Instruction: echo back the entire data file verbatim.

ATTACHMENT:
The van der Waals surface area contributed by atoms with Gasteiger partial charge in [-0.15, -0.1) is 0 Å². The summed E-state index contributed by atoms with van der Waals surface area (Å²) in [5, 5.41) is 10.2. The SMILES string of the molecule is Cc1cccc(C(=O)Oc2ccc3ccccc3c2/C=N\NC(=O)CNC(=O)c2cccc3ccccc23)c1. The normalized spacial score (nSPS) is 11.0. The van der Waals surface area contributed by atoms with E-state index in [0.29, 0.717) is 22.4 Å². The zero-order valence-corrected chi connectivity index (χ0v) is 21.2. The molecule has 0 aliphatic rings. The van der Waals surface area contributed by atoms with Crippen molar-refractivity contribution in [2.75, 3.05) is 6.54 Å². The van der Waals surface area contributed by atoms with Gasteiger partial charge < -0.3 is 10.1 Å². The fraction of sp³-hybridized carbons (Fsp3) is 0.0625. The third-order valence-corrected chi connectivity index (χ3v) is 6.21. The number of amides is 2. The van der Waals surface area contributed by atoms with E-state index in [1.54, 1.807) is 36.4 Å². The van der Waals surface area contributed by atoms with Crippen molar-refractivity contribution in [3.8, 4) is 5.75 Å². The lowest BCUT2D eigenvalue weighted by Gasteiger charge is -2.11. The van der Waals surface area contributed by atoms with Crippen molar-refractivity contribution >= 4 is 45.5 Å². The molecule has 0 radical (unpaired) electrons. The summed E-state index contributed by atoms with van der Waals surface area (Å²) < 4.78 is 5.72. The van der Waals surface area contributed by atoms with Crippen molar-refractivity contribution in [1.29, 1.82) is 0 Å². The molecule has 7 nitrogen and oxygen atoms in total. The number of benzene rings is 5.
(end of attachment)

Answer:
The van der Waals surface area contributed by atoms with Gasteiger partial charge in [-0.15, -0.1) is 0 Å². The summed E-state index contributed by atoms with van der Waals surface area (Å²) in [5, 5.41) is 10.2. The SMILES string of the molecule is Cc1cccc(C(=O)Oc2ccc3ccccc3c2/C=N\NC(=O)CNC(=O)c2cccc3ccccc23)c1. The normalized spacial score (nSPS) is 11.0. The van der Waals surface area contributed by atoms with E-state index in [0.29, 0.717) is 22.4 Å². The zero-order valence-corrected chi connectivity index (χ0v) is 21.2. The molecule has 0 aliphatic rings. The van der Waals surface area contributed by atoms with Crippen molar-refractivity contribution in [2.75, 3.05) is 6.54 Å². The van der Waals surface area contributed by atoms with Gasteiger partial charge < -0.3 is 10.1 Å². The fraction of sp³-hybridized carbons (Fsp3) is 0.0625. The third-order valence-corrected chi connectivity index (χ3v) is 6.21. The number of amides is 2. The van der Waals surface area contributed by atoms with E-state index in [1.54, 1.807) is 36.4 Å². The van der Waals surface area contributed by atoms with Crippen molar-refractivity contribution in [3.8, 4) is 5.75 Å². The lowest BCUT2D eigenvalue weighted by Gasteiger charge is -2.11. The van der Waals surface area contributed by atoms with Crippen molar-refractivity contribution >= 4 is 45.5 Å². The molecule has 0 radical (unpaired) electrons. The summed E-state index contributed by atoms with van der Waals surface area (Å²) < 4.78 is 5.72. The van der Waals surface area contributed by atoms with Crippen molar-refractivity contribution in [1.29, 1.82) is 0 Å². The molecule has 7 nitrogen and oxygen atoms in total. The number of benzene rings is 5.